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Computerised paediatric asthma quality of life questionnaires in routine care
  1. Huda Mussaffi
  1. Pulmonary Unit, Schneider Children's Medical Center of Israel, Petah Tikva, Israel
    1. Rina Omer
    1. Department of Psychological Medicine, Schneider Children's Medical Center of Israel, Petah Tikva, Israel
      1. Dario Prais
      1. Pulmonary Unit, Schneider Children's Medical Center of Israel, Petah Tikva, Israel
        1. Meir Mei-Zahav
        1. Pulmonary Unit, Schneider Children's Medical Center of Israel, Petah Tikva, Israel
          1. Tamar Weiss-Kasirer
          1. Pulmonary Unit, Schneider Children's Medical Center of Israel, Petah Tikva, Israel
            1. Ziv Botzer
            1. Pulmonary Unit, Schneider Children's Medical Center of Israel, Petah Tikva, Israel
              1. Hannah Blau (hblau{at}post.tau.ac.il)
              1. Pulmonary Unit, Schneider Children's Medical Center of Israel, Petah Tikva, Israel

                Abstract

                The impact of paediatric asthma is far-reaching. Asthma quality of life (QOL) questionnaires are used in research but not readily incorporated in clinical care. We therefore computerised the Paediatric Asthma Quality of Life Questionnaire (standardised) (PAQLQ(S)) and Caregivers' PACQLQ, with a colour-coded graphic printed report.

                Objectives: To 1) assess feasibility and impact of the electronic questionnaires in clinical care; 2) compare the child’s PAQLQ scores with parent's score, physician’s clinical score and spirometry.

                Patients and Study Design: Asthmatic children were given a clinical severity score of 1-4 (increasing severity) using International Guidelines. Children then completed the PAQLQ(S) electronically (scores 1- 7 for increasing quality of life in emotional, symptoms and activity limitation domains) followed by spirometry and physician review. Parents completed the PACQLQ. Inclusion criteria required fluent Hebrew, and reliable performance of spirometry. Children with additional chronic diseases were excluded.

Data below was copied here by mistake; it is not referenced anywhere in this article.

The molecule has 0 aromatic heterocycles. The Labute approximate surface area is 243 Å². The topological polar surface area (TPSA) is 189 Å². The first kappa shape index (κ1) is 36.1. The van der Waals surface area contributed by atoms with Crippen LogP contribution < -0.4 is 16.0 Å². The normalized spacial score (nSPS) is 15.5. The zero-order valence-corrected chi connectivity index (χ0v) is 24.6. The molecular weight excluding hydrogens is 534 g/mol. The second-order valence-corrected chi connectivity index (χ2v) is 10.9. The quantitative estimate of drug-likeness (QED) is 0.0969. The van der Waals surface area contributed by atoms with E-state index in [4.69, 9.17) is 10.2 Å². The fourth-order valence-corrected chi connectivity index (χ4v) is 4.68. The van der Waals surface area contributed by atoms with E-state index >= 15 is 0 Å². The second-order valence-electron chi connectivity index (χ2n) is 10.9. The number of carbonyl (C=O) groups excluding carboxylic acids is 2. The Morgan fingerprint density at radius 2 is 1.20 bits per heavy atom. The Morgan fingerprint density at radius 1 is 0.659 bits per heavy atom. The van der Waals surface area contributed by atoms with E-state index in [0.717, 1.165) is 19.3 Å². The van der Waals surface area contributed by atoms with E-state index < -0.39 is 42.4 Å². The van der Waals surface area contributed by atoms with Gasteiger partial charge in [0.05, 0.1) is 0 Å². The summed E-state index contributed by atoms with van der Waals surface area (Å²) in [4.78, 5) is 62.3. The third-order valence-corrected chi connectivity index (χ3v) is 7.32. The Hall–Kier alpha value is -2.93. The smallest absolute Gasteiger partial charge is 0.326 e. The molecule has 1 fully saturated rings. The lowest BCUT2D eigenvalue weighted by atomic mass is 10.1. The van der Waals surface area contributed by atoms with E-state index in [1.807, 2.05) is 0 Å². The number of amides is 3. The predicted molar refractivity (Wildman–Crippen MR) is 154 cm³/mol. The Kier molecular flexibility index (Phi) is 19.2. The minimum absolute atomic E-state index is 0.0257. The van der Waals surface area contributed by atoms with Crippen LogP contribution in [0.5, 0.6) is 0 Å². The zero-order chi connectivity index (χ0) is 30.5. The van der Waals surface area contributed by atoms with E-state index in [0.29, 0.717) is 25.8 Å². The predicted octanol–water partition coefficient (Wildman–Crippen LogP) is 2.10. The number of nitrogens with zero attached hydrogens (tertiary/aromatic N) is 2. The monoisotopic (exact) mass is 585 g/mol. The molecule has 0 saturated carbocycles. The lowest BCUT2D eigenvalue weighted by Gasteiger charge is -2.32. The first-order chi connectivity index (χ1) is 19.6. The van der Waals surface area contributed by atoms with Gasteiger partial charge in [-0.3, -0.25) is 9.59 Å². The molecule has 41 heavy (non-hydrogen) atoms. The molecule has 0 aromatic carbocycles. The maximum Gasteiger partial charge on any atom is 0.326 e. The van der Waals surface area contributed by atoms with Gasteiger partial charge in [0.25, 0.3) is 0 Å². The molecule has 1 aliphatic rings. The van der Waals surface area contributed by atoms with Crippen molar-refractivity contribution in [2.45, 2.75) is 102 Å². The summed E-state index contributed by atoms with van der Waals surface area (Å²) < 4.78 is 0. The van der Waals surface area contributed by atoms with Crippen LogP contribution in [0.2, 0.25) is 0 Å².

Results: 147 asthmatic children aged 7-17y completed PAQLQs and 115 accompanying parents completed PACQLQs, taking 8.3 (4.3-15) and 4.4 (1.5-12.7) minutes respectively (mean (range)). Graphic reports enabled physicians to address QOL during even brief visits. Children's (PAQLQ) and parents' (PACQLQ) total scores correlated (r=0.61, p<0.001), although the children's median emotional score of 6.3 was higher than their parents’ 5.7 (p<0.001) whereas median activity limitation score was lower than their parents': 5.0 and 6.8 respectively (p<0.001). No correlation was found with physician's clinical score or spirometry.

                Conclusions: Electronic PAQLQ’s are easy to use, providing additional insight to spirometry and physician’s assessment, in routine asthma care. Future studies must assess impact on asthma management.

                • asthma
                • computerised
                • electronic
                • quality of life
                • questionnaire

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